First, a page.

Relief pitcher Aroldis Chapman may be the key to bringing home the first World Series title for the Chicago Cubs since 1908. The closer, recently obtained from the New York Yankees, is famed for throwing a record 105.1 mph fastball. His arrival should have brought overwhelming joy to fans.
But longtime Cubs fan Caitlin Swieca is not celebrating.
After the team officially welcomed their new teammate, Swieca said she felt “conflicted” about the trade.
“It’s tough to imagine him being on the mound for the final out of the Cubs winning the World Series,” she said.
Chapman was accused of domestic violence against his girlfriend in 2015. Then, during his first interview at Wrigley Field as a Cub, he revealed that he would not speak out against domestic violence or work with any local programs to combat the issue, according to The Associated Press.
But Swieca will. She’s promising to donate $10 to a local anti-domestic violence organization every time Chapman gets a save.
Swieca, 24, said she wanted to keep rooting for her favorite team, without rooting for Chapman’s success.
“It kind of started out with a selfish desire to make myself feel better about rooting for Chapman,” she said. “I wanted to turn a negative into a positive.”
Since she tweeted her promise last week, she has not only kept her word but inspired other Cubs fans to do the same. Over 90 people have pledged to donate to an anti-domestic violence organization of their choosing, according to Swieca.
“The support has been awesome,” Sweica said, adding that “99 percent of the feedback has been positive. A lot of people are behind this cause.”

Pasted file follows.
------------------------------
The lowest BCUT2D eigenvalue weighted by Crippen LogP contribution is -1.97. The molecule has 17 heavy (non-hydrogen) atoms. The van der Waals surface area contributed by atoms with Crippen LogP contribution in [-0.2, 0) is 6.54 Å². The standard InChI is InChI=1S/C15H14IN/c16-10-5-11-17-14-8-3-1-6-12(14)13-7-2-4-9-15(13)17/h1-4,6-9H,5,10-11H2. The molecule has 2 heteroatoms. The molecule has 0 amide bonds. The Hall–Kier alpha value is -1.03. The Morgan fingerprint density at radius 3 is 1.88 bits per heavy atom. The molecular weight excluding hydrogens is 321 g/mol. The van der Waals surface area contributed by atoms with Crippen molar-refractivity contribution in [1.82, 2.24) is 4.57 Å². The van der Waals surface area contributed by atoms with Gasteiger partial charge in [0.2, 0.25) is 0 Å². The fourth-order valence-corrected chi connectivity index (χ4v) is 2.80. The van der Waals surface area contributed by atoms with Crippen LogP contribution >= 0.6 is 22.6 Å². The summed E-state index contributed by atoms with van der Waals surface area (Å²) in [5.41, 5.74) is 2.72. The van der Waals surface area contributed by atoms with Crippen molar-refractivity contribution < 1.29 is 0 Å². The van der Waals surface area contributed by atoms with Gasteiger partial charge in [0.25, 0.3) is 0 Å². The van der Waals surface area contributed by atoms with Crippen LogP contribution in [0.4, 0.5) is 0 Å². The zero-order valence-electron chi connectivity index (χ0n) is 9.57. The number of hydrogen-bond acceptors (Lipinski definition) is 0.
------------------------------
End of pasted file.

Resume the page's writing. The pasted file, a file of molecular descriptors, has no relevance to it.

Chapman was accused of firing eight shots at a garage wall and choking his girlfriend in their Miami-area home in October 2015, warranting a 29-game suspension, according to AP.
The pitcher raised some eyebrows at a press conference on July 26. Cubs officials had said they wouldn’t have acquired Chapman without assurances from him about his behavior. But when asked by local reporters if Cubs Chairman Tom Ricketts and President Theo Epstein made an impact on him with their conversations about upholding team expectations, Chapman, through translator Henry Blanco, said he didn’t remember the conversation, according to AP. “It has been a long day,” he said.
Chapman clarified his thoughts in a statement released by the Cubs. “I regret that I did not exercise better judgment and for that I am truly sorry,” he said. “Looking back, I feel I have learned from this matter and have grown as a person. . . I would appreciate the opportunity to move forward without revisiting an event we consider part of our past.”
Swieca said while she would love to see Chapman become more active in the issue, she doesn’t expect him to do so. For now, she said she hopes her idea raises a lot of money for anti-domestic violence organizations.
“If all of these people follow through with their promises, it’ll make a difference for a lot of these charities,” Swieca said after making her first donation to the Domestic Violence Legal Clinic since Chapman’s first save, which came Thursday against the White Sox.
The legal clinic’s executive director, Margaret Duval, said the organization has received $1,359 from over 60 new donors over the last five days. Some who were first-time donors already have donated again.
“We are really appreciative of these generous donations,” Duval said. “It reflects well on Cubs fans. It shows that they love their team, but they also support this important cause.”
Swieca’s efforts grabbed the Cubs’ attention, too.
“We respect how our fans demonstrate their passion related to this organization and applaud Caitlin’s personal efforts to cheer on her favorite team while making a difference on such an important issue,” Julian Green, Cubs vice president of communications, said last week. “As our chairman stated earlier this week, our franchise and Major League Baseball take this matter very seriously and continue to support efforts for education, awareness and intervention.”
Swieca has suggested the hashtag #pitchin4DV to encourage social media users to join the cause.
“I just knew there were a lot of other conflicted Cubs fans out there, and I thought some of them might want to join me,” she said. “Judging from the response, there obviously were a lot of people who felt the same way. I never expected so many people to catch on, but it’s been gratifying to see it grow.”